One of the most common questions from new supply chain professionals is “How do I get promoted from an individual contributor role to a supply chain leader?”
While there is no simple formula, there are several key skills and experiences that one should gain in an effort to transition into a supply chain leader role.
For many supply chain leadership roles, strong communication skills can oftentimes be equally as important as having expertise in a particular field. As one moves up in nearly any function, the ability to collaborate, influence, and lead becomes increasingly critical. Here are few skills to develop or sharpen as it relates to becoming an effective communicator:
- Active Listening – listen with the intent to understand, as opposed to reply
- Empathy – putting yourself into others shoes to understand and act genuinely
- Adaptability – tailor your communication style to align with the audience or situation
- Clarity – succinct, to-the-point communication style, avoiding rambling and tangents
- Confidence –believing in yourself and demonstrating appropriate confidence
- Constructive Feedback – being able to both give and receive helpful feedback
- Emotional Intelligence – identifying and managing others’ emotions and your own
- Interpersonal Skills – building rapport and developing relationships with others
- Non-verbal Communication – understanding and responding to non-verbal cues
- Open-mindedness – understanding differing perspectives and the ability to change your mind
- Simplifying – converting technical or complex topics into layman’s terms
- Storytelling – engaging and captivating your audience through telling genuine stories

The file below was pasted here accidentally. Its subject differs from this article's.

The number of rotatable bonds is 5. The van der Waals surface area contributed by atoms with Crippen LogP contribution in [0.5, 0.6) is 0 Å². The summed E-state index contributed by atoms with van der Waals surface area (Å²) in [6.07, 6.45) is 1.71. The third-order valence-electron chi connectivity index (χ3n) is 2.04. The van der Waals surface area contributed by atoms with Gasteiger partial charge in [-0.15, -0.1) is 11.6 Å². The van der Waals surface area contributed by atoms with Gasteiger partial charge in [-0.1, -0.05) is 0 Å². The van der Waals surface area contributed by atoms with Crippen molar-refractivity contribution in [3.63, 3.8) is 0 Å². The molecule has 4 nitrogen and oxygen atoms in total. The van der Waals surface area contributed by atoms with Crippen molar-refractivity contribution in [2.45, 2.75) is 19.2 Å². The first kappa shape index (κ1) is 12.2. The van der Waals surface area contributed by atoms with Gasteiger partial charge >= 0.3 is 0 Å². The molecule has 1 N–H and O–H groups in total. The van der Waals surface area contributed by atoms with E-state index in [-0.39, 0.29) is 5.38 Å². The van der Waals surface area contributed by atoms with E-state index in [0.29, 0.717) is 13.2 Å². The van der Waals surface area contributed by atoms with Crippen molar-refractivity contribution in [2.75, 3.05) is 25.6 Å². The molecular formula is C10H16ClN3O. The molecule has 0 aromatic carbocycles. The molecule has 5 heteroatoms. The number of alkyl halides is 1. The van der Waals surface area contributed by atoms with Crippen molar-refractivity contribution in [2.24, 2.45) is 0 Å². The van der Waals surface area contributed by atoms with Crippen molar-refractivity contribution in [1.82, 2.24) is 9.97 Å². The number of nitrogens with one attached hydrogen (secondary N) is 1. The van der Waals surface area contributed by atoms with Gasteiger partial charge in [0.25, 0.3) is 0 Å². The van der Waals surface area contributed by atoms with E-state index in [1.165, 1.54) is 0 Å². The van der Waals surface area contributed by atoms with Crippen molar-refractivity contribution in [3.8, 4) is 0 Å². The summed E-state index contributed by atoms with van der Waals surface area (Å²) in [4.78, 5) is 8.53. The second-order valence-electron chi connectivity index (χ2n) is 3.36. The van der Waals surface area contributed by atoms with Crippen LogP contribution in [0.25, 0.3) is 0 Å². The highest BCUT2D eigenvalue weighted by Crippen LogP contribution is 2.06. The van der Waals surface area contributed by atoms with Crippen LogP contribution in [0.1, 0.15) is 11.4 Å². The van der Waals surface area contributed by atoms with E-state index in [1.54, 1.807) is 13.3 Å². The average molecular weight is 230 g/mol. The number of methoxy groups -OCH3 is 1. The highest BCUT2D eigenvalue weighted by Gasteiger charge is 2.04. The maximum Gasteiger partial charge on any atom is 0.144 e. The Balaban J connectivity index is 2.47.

Project Management Chops
Supply chain leaders and professionals should be highly organized, managing their time effectively and making the right level of progress towards assigned goals and objectives.
A great way to strengthen your people leadership abilities is to improve your project management skills, especially motivating and leading cross-functional teams, assigning and prioritizing work tasks, and achieving key milestones and budget targets.
If you lack project management experience, then consider acquiring these skills. A great place to start is to inform your superiors that you would like to support future projects for your department or the overall supply chain organization. In addition, you can investigate training and certification programs offered by the Project Management Institute (PMI).
Understanding and Adapting to Trends Within Supply Chain and Your Industry
In today’s world change is constant and supply chain is no different. Many supply chain professionals make the mistake of focusing too much time on their day-to-day jobs, and not enough time preparing for the future. Consider educating yourself on supply chain trends or researching what leading companies in your industry are doing. What will your world look like three years from now?
Your ability to both spot and adapt to trends can be a powerful tactic for accelerating your leadership skills and gaining attention from leaders within your supply chain organization. This in turn can help propel your career from an individual contributor into a supply chain leadership role.
Here a few ways to keep a strong pulse on trends occurring within supply chain and your industry:
- Networking – join supply chain associations and industry-related associations where you can digest their content and engage in networking activities.
- Supply Chain Blogs and Trade Journals – subscribe to the top supply chain blogs, newsletters, and trade journals as well as blogs that are related to your industry. I’ve been using a free tool called Feedly to keep track of all the main supply chain blogs, news, and trends in one central place that syncs across all of my devices.
- Conduct Market Research – Go straight to the source for information, including contacting your customers, suppliers, and service providers to ask questions as well as sending out surveys and polls through social media, email, etc.
- Follow Supply Chain Influencers and Topics – LinkedIn makes it very simple to follow key influencers and topics within your industry and the supply chain field.
As you discover new trends and ideas, determine which ones are applicable to your company, and socialize them with your manager and other supply chain leaders. If they have an interest in implementing the ideas you’ve brought to the table, you’ll likely receive an opportunity to help bring them to fruition.
Go Above and Beyond